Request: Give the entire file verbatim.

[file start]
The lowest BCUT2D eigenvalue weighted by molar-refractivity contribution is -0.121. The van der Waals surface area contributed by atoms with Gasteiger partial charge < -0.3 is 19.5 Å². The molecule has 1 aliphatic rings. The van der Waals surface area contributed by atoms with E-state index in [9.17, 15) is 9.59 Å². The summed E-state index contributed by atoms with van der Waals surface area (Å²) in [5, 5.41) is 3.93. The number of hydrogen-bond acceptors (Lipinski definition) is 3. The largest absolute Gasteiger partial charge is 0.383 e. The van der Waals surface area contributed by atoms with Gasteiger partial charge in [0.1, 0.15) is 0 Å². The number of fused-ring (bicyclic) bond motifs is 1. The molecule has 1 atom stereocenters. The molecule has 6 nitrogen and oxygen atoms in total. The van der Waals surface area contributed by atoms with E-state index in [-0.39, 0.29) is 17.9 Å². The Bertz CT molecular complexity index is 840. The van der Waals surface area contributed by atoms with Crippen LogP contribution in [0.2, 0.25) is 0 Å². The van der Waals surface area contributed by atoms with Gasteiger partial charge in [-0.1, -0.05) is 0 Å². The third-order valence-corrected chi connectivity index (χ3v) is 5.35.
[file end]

The lowest BCUT2D eigenvalue weighted by molar-refractivity contribution is -0.121. The van der Waals surface area contributed by atoms with Gasteiger partial charge < -0.3 is 19.5 Å². The molecule has 1 aliphatic rings. The van der Waals surface area contributed by atoms with E-state index in [9.17, 15) is 9.59 Å². The summed E-state index contributed by atoms with van der Waals surface area (Å²) in [5, 5.41) is 3.93. The number of hydrogen-bond acceptors (Lipinski definition) is 3. The largest absolute Gasteiger partial charge is 0.383 e. The van der Waals surface area contributed by atoms with Gasteiger partial charge in [0.1, 0.15) is 0 Å². The number of fused-ring (bicyclic) bond motifs is 1. The molecule has 1 atom stereocenters. The molecule has 6 nitrogen and oxygen atoms in total. The van der Waals surface area contributed by atoms with E-state index in [-0.39, 0.29) is 17.9 Å². The Bertz CT molecular complexity index is 840. The van der Waals surface area contributed by atoms with Crippen LogP contribution in [0.2, 0.25) is 0 Å². The van der Waals surface area contributed by atoms with Gasteiger partial charge in [-0.1, -0.05) is 0 Å². The third-order valence-corrected chi connectivity index (χ3v) is 5.35.